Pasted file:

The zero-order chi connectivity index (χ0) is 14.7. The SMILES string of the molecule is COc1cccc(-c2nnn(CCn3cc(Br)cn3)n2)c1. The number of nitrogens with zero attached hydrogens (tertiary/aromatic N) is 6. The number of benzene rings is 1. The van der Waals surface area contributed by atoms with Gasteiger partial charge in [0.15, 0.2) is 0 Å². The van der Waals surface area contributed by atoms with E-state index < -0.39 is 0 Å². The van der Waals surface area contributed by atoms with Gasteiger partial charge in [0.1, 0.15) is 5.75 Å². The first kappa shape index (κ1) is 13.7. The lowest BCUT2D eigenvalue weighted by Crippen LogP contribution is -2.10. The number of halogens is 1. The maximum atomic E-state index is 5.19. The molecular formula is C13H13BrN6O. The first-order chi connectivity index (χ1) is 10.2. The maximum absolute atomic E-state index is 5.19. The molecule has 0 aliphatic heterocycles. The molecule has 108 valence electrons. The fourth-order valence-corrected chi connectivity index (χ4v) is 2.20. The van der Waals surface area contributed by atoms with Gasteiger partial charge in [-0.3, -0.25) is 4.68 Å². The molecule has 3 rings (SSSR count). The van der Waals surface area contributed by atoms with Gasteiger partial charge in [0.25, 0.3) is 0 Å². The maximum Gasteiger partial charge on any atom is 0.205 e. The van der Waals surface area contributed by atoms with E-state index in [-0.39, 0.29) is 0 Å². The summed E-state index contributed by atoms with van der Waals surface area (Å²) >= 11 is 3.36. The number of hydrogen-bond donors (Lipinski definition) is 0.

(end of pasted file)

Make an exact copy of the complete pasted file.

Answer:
The zero-order chi connectivity index (χ0) is 14.7. The SMILES string of the molecule is COc1cccc(-c2nnn(CCn3cc(Br)cn3)n2)c1. The number of nitrogens with zero attached hydrogens (tertiary/aromatic N) is 6. The number of benzene rings is 1. The van der Waals surface area contributed by atoms with Gasteiger partial charge in [0.15, 0.2) is 0 Å². The van der Waals surface area contributed by atoms with E-state index < -0.39 is 0 Å². The van der Waals surface area contributed by atoms with Gasteiger partial charge in [0.1, 0.15) is 5.75 Å². The first kappa shape index (κ1) is 13.7. The lowest BCUT2D eigenvalue weighted by Crippen LogP contribution is -2.10. The number of halogens is 1. The maximum atomic E-state index is 5.19. The molecular formula is C13H13BrN6O. The first-order chi connectivity index (χ1) is 10.2. The maximum absolute atomic E-state index is 5.19. The molecule has 0 aliphatic heterocycles. The molecule has 108 valence electrons. The fourth-order valence-corrected chi connectivity index (χ4v) is 2.20. The van der Waals surface area contributed by atoms with Gasteiger partial charge in [-0.3, -0.25) is 4.68 Å². The molecule has 3 rings (SSSR count). The van der Waals surface area contributed by atoms with Gasteiger partial charge in [0.25, 0.3) is 0 Å². The maximum Gasteiger partial charge on any atom is 0.205 e. The van der Waals surface area contributed by atoms with E-state index in [-0.39, 0.29) is 0 Å². The summed E-state index contributed by atoms with van der Waals surface area (Å²) >= 11 is 3.36. The number of hydrogen-bond donors (Lipinski definition) is 0.